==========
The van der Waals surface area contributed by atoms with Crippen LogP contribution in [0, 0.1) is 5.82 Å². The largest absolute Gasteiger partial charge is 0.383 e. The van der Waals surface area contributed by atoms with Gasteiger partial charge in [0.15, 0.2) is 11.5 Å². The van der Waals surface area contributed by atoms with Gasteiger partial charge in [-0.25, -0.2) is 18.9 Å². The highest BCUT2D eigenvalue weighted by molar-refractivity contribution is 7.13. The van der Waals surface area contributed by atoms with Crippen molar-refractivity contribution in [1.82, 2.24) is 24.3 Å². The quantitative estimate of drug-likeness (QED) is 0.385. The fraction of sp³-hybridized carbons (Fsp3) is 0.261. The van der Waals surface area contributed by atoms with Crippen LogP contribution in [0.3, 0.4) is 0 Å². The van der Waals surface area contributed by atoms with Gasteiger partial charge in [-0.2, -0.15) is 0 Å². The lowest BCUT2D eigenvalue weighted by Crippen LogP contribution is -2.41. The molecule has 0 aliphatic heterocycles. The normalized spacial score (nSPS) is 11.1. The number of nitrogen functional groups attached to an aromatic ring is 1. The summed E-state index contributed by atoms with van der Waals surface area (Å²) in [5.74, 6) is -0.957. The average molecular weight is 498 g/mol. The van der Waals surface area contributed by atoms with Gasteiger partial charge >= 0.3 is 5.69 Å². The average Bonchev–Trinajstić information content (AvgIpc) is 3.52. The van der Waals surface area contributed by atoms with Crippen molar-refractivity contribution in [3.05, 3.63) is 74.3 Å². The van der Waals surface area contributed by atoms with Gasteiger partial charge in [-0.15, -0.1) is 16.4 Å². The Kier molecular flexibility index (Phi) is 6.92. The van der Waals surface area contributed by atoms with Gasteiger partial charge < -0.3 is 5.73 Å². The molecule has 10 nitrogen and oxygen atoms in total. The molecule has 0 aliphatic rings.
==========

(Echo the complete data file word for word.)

The van der Waals surface area contributed by atoms with Crippen LogP contribution in [0, 0.1) is 5.82 Å². The largest absolute Gasteiger partial charge is 0.383 e. The van der Waals surface area contributed by atoms with Gasteiger partial charge in [0.15, 0.2) is 11.5 Å². The van der Waals surface area contributed by atoms with Gasteiger partial charge in [-0.25, -0.2) is 18.9 Å². The highest BCUT2D eigenvalue weighted by molar-refractivity contribution is 7.13. The van der Waals surface area contributed by atoms with Crippen molar-refractivity contribution in [1.82, 2.24) is 24.3 Å². The quantitative estimate of drug-likeness (QED) is 0.385. The fraction of sp³-hybridized carbons (Fsp3) is 0.261. The van der Waals surface area contributed by atoms with Crippen LogP contribution in [0.3, 0.4) is 0 Å². The van der Waals surface area contributed by atoms with Gasteiger partial charge in [-0.2, -0.15) is 0 Å². The lowest BCUT2D eigenvalue weighted by Crippen LogP contribution is -2.41. The molecule has 0 aliphatic heterocycles. The normalized spacial score (nSPS) is 11.1. The number of nitrogen functional groups attached to an aromatic ring is 1. The summed E-state index contributed by atoms with van der Waals surface area (Å²) in [5.74, 6) is -0.957. The average molecular weight is 498 g/mol. The van der Waals surface area contributed by atoms with Gasteiger partial charge >= 0.3 is 5.69 Å². The average Bonchev–Trinajstić information content (AvgIpc) is 3.52. The van der Waals surface area contributed by atoms with Crippen molar-refractivity contribution in [3.05, 3.63) is 74.3 Å². The van der Waals surface area contributed by atoms with Gasteiger partial charge in [-0.15, -0.1) is 16.4 Å². The Kier molecular flexibility index (Phi) is 6.92. The van der Waals surface area contributed by atoms with Gasteiger partial charge < -0.3 is 5.73 Å². The molecule has 10 nitrogen and oxygen atoms in total. The molecule has 0 aliphatic rings.